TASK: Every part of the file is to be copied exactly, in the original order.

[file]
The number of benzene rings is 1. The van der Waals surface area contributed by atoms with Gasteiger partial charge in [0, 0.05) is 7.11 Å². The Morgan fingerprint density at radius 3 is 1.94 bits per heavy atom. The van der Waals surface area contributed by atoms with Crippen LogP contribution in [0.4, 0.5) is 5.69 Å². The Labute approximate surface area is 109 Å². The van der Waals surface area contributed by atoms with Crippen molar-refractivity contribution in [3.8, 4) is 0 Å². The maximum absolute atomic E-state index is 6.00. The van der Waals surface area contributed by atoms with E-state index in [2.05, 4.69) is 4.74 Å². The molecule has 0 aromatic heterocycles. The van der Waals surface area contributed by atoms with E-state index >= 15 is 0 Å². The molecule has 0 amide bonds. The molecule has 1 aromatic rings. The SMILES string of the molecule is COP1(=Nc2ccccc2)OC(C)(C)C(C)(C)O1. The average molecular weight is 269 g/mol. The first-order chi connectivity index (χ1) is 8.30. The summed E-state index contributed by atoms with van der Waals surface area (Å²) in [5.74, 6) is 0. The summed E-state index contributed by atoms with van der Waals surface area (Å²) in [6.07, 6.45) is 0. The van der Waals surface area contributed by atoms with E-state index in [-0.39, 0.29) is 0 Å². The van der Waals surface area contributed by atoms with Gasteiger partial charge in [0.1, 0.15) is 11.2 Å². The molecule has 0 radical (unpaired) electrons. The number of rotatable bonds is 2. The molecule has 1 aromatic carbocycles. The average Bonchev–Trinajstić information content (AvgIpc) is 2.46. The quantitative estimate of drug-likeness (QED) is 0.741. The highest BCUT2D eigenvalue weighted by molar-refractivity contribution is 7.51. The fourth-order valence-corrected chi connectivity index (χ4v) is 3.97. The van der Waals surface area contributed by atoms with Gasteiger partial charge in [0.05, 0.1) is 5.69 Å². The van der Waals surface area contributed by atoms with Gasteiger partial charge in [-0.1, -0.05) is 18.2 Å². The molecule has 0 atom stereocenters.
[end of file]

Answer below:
The number of benzene rings is 1. The van der Waals surface area contributed by atoms with Gasteiger partial charge in [0, 0.05) is 7.11 Å². The Morgan fingerprint density at radius 3 is 1.94 bits per heavy atom. The van der Waals surface area contributed by atoms with Crippen LogP contribution in [0.4, 0.5) is 5.69 Å². The Labute approximate surface area is 109 Å². The van der Waals surface area contributed by atoms with Crippen molar-refractivity contribution in [3.8, 4) is 0 Å². The maximum absolute atomic E-state index is 6.00. The van der Waals surface area contributed by atoms with E-state index in [2.05, 4.69) is 4.74 Å². The molecule has 0 aromatic heterocycles. The van der Waals surface area contributed by atoms with E-state index >= 15 is 0 Å². The molecule has 0 amide bonds. The molecule has 1 aromatic rings. The SMILES string of the molecule is COP1(=Nc2ccccc2)OC(C)(C)C(C)(C)O1. The average molecular weight is 269 g/mol. The first-order chi connectivity index (χ1) is 8.30. The summed E-state index contributed by atoms with van der Waals surface area (Å²) in [5.74, 6) is 0. The summed E-state index contributed by atoms with van der Waals surface area (Å²) in [6.07, 6.45) is 0. The van der Waals surface area contributed by atoms with E-state index in [-0.39, 0.29) is 0 Å². The van der Waals surface area contributed by atoms with Gasteiger partial charge in [0.1, 0.15) is 11.2 Å². The molecule has 0 radical (unpaired) electrons. The number of rotatable bonds is 2. The molecule has 1 aromatic carbocycles. The average Bonchev–Trinajstić information content (AvgIpc) is 2.46. The quantitative estimate of drug-likeness (QED) is 0.741. The highest BCUT2D eigenvalue weighted by molar-refractivity contribution is 7.51. The fourth-order valence-corrected chi connectivity index (χ4v) is 3.97. The van der Waals surface area contributed by atoms with Gasteiger partial charge in [0.05, 0.1) is 5.69 Å². The van der Waals surface area contributed by atoms with Gasteiger partial charge in [-0.1, -0.05) is 18.2 Å². The molecule has 0 atom stereocenters.